A Child's Hair
A letter from abroad. I tear
Its sheathing open, unaware
What treasure gleams within; and there-
Like bird from cage-
Flutters a curl of golden hair
Out of the page.
From such a frolic head 'twas shorn!
('Tis but five years since he was born.)
Not sunlight scampering over corn
Were merrier thing.
A child? A fragment of the morn,
A piece of Spring!
Surely an ampler, fuller day
Than drapes our English skies with grey-
A deeper light, a richer ray
Than here we know-
To this bright tress have given away
Their living glow.
For Willie dwells where gentian flowers
Make mimic sky in mountain bowers;
And vineyards steeped in ardent hours
Slope to the wave
Where storied Chillon's tragic towers
Their bases lave;
And over piny tracts of Vaud
The rose of eve steals up the snow;
And on the waters far below
Strange sails like wings
Half-bodilessly come and go,
And tender night falls like a sigh
And the far cataract's voice comes nigh,
Where no man hears;
And spectral peaks impale the sky
On silver spears.
Ah, Willie, whose dissevered tress
Lies in my hand!-may you possess
At least one sovereign happiness,
Ev'n to your grave;
One boon than which I ask naught less,
Naught greater crave:
May cloud and mountain, lake and vale,
Never to you be trite or stale
As unto souls whose wellsprings fail
Or flow defiled,
Till Nature's happiest fairy-tale
Charms not her child!
For when the spirit waxes numb,
Alien and strange these shows become,
And stricken with life's tedium
The streams run dry,
The choric spheres themselves are dumb,
And dead the sky,-
Dead as to captives grown supine,
Chained to their task in sightless mine:
Above, the bland day smiles benign,
Birds carol free,
In thunderous throes of life divine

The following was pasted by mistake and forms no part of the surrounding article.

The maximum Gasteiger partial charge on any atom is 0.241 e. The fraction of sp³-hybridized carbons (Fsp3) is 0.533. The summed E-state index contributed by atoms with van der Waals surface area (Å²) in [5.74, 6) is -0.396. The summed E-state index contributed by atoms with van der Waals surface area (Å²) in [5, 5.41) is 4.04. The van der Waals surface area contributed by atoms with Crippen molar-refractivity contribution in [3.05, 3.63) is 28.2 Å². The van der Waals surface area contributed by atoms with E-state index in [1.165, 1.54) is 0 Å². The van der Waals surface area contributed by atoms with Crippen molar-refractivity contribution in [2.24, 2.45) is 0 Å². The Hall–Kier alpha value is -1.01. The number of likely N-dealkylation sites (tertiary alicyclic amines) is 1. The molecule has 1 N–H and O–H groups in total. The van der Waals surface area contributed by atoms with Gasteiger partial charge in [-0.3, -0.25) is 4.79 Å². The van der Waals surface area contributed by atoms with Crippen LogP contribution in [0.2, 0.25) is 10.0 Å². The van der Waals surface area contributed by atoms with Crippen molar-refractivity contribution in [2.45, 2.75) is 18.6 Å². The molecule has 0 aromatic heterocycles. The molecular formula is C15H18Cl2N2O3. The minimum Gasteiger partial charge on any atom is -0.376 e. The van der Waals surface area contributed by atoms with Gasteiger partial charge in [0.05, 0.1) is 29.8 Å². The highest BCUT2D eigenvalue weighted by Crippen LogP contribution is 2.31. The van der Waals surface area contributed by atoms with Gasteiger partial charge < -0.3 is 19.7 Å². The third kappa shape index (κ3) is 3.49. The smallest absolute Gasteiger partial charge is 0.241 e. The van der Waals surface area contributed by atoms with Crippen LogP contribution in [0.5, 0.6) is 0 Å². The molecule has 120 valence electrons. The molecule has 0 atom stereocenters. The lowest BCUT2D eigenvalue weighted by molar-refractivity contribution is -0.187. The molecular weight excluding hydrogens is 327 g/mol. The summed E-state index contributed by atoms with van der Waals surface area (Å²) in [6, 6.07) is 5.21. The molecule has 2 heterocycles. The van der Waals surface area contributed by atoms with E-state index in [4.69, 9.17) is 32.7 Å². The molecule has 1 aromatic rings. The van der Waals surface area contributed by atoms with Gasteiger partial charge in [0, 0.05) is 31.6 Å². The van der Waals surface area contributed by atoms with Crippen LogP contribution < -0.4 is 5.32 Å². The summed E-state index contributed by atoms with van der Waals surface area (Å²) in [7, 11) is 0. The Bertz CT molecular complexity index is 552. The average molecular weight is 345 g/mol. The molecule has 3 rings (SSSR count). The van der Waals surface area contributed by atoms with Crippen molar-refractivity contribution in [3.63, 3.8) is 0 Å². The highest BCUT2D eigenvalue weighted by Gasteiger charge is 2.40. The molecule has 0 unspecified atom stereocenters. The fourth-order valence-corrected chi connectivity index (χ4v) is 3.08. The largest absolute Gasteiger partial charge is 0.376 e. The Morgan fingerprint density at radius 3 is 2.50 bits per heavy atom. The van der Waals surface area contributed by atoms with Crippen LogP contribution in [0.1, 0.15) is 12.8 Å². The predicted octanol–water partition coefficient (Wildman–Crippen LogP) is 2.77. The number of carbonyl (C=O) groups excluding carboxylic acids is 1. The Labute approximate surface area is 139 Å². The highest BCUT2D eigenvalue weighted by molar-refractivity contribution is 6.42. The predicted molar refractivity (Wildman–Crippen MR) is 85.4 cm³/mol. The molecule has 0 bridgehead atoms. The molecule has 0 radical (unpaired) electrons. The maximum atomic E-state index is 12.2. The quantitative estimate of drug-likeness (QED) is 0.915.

Leaps the glad sea;
But they-their day and night are one.
What is't to them, that rivulets run,
Or what concern of theirs the sun?
It seems as though
Their business with these things was done
Only, at times, each dulled heart feels
That somewhere, sealed with hopeless seals,
The unmeaning heaven about him reels,
And he lies hurled
Beyond the roar of all the wheels
Of all the world.
On what strange track one's fancies fare!
To eyeless night in sunless lair
'Tis a far cry from Willie's hair;
And here it lies-
Human, yet something which can ne'er
Grow sad and wise:
Which, when the head where late it lay
In life's grey dusk itself is grey,
And when the curfew of life's day
By death is tolled,
Shall forfeit not the auroral ray
And eastern gold.
William Watson's Other Poems
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Comments about this poem (A Child's Hair by William Watson )
(March 26, 1874 – January 29, 1963)
(1 February 1902 – 22 May 1967)
(4 April 1928 - 28 May 2014)
(10 December 1830 – 15 May 1886)
Edgar Allan Poe
(19 January 1809 - 7 October 1849)
(28 November 1757 – 12 August 1827)
(12 July 1904 – 23 September 1973)
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